Astronomy abets humility even as it exalts our station amid the unfathomable vastness.

Oh, yes, of course, astronomy supports the explicitly tangible and innovation and development that makes living, and making a living, easier, safer, happier, and more productive.

In the following excerpt from an article, “Astronomy in Everyday Life,” published on the website of the International Astronomical Union (IAU) –and authored by Marissa Rosenberg and Pedro Russo (EU-UNAWE), Leiden Observatory/Leiden University, The Netherlands), and Georgia Bladon and Lars Lindberg Christensen (ESO, Germany) – describes specific areas that benefit from astronomy, while also giving a nod to those cosmic contributions and benefits of the science:

“The fruits of scientific and technological development in astronomy, especially in areas such as optics and electronics, have become essential to our day-to-day life, with applications such as personal computers, communication satellites, mobile phones, Global Positioning Systems, solar panels and Magnetic Resonance Imaging (MRI) scanners.

“Although the study of astronomy has provided a wealth of tangible, monetary and technological gains, perhaps the most important aspect of astronomy is not one of economical measure. Astronomy has and continues to revolutionize our thinking on a worldwide scale. In the past, astronomy has been used to measure time, mark the seasons, and navigate the vast oceans. As one of the oldest sciences astronomy is part of every culture’s history and roots. It inspires us with beautiful images and promises answers to the big questions. It acts as a window into the immense size and complexity of space, putting Earth into perspective and promoting global citizenship and pride in our home planet.”

If you click here you will be taken to the full article in which you can read more about how astronomy makes life better.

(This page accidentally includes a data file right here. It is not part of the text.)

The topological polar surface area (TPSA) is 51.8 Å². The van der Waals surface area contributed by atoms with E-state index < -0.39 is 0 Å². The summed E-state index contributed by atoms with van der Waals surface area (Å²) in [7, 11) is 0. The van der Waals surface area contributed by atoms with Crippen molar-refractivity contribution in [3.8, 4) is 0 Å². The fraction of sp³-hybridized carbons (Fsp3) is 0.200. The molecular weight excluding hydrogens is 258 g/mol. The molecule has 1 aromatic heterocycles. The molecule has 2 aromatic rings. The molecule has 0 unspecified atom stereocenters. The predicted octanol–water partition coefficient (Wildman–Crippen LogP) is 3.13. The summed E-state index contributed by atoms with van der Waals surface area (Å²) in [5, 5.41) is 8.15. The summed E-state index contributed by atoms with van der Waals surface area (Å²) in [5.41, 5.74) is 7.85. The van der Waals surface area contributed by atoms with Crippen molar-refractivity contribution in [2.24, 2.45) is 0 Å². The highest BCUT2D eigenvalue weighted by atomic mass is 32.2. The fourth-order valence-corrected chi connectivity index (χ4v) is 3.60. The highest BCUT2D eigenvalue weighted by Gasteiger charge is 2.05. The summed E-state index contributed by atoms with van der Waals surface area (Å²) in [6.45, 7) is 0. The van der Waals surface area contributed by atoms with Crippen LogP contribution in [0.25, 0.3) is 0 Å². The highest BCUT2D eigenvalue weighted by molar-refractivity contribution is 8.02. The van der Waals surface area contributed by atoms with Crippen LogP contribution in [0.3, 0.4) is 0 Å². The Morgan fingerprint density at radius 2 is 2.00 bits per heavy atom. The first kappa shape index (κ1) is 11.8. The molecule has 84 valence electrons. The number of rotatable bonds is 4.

We also wanted to point out … and we just had to, because it is all so immensely intriguing and engrossing … an example of how astronomy is enlisted in the quest to find out if we Earthlings share the universe with other intelligent beings.

Consider the ongoing radio astronomy commotion, and vibrant conversation, and deep analysis, and far-reaching conjecture, which rises from the phenomenon of fast radio bursts, or FRB, first identified in 2007 within data that radio a radio telescope had collected.

Now it seems that established and respected scientists believe that it is possible that these FRBs are power sources for alien spacecraft traveling through the galaxies.  Really.  To learn more about the scientists positing this theory, and the science behind the theory, please click here to be taken to a Popular Mechanics story, “Harvard Scientists Theorize That Fast Radio Bursts Come From Alien Space Travel: Could these mysterious flashes of radio waves come from a planet-sized device to power alien spacecraft?”, written by Jay Bennett, and published on March 9, 2017.

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Whether in the field of electronics or navigation or MRIs or searching for beings from other galaxies … or the many, many other sectors of life … astronomy plays an integral and important role.

And Hexagon Manufacturing Intelligence (HMI) plays an integral and important role in enabling astronomy technology and devices and instruments to operate with optimum accuracy.